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VIC VP agree - Tyre warming is 'hooning'

Discussion in 'Politics, Laws, Government & Insurance' started by titus, Aug 29, 2013.

  1. I just heard VP Chief Commissioner Ken Lay state that he firmly believes that 'weaving', while not strictly against the law in itself, is inherently dangerous and that motorcycle tyres do not need warming up.
    He then went on to agree with Jon Faine that the behaviour was 'on the cusp of hooning', and said "We don't want to see 40,000' motorcyclists doing that on our roads".
    Whatcha think?

    • Disagree Disagree x 1
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  2. Should mention that the caller who brought it up was justifying himself on the basis of bedding in new brake pads. Lay (and Faine) categorically declared that pads do not need bedding in, or in this manner.
  3. I agree with him.

    Warming up tyres?

    What are you guys trying to do? Set lap times on the road?
  4. I thought that weaving didn't actually warm up your tyres, you needed hard acceleration / braking for that?
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  5. Yes! Yes we do, we want to see hundreds of thousands of motorbikes weaving on our roads..
    • Agree Agree x 3
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  6. I think most riders would agree with you. However it is something that racers do for various reasons. The question as I see it is this: is it something for the individual to decide for themselves, or does it (as Lay and Faine agreed) constitute and indication that the riders intends to break laws, or even constitute 'dangerous driving' in itself?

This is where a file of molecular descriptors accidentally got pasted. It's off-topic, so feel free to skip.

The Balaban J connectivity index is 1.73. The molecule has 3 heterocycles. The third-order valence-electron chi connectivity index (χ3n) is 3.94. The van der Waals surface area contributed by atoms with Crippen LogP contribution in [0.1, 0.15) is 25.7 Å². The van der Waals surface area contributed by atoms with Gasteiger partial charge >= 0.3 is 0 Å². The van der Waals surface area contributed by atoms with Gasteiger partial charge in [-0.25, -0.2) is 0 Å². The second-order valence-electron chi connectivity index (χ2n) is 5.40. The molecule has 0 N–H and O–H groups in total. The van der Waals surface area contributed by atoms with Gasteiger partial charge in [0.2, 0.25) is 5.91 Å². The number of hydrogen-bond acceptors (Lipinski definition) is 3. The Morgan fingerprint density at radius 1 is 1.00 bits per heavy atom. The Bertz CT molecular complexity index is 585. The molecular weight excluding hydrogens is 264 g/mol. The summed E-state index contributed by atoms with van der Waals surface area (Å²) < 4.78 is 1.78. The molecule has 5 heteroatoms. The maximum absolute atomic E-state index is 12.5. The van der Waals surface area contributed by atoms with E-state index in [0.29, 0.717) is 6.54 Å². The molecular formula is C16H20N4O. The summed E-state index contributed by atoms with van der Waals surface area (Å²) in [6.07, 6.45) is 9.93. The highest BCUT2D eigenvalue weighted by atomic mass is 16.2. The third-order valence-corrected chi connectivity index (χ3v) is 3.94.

Make no mistake - other riders have called in saying that the rider should have been charged.
  7. #7 iClint, Aug 29, 2013
    Last edited: Aug 29, 2013
    Normally when I see some one weaving for no apparent reason i think "Knob".

    I can ride the 10km to work on a cold morning with out weaving once get to work and my tyres are hot to the touch from the centre to the very edge.

    the only time i will weave is if i believe i have collected some shit on my tyres perhaps after filling up petrol if i rolled through some diesel id rather rub it off in a controlled situation when i am prepared than on the first round about I come to, and even then it is one or two left and rights not weaving back and forth for a kilometre down the road.

    edit: it does worry me that while technically not illegal (moving about in your own lane) that police are already thinking up ways to bend hoon laws to encompass anything they see fit... what snext blipping on a down shift = Hoon! or even legitimate road craft being labeled hooning
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  8. burnouts are better to warm your tyers
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  9. If you're having fun you're hooning. End of discussion.

    Weaving through white lines? That's a hooning.

    Hard acceleration / braking? That's a hooning.

    Rev matching on down shift? That's a hooning.

    .. and so on ..
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  10. #10 AcidTrip, Aug 29, 2013
    Last edited: Aug 29, 2013
    I love the "them vs us" attitude that's prevailing in the media these days. People just need something be outraged about to get out of bed these days. Instead of getting outraged at people getting attacked with chemical weapons in their own homes, lets get outraged at those hoon motorcyclists pushing in in our queues. It's completely unfair I tell you, completely unfair!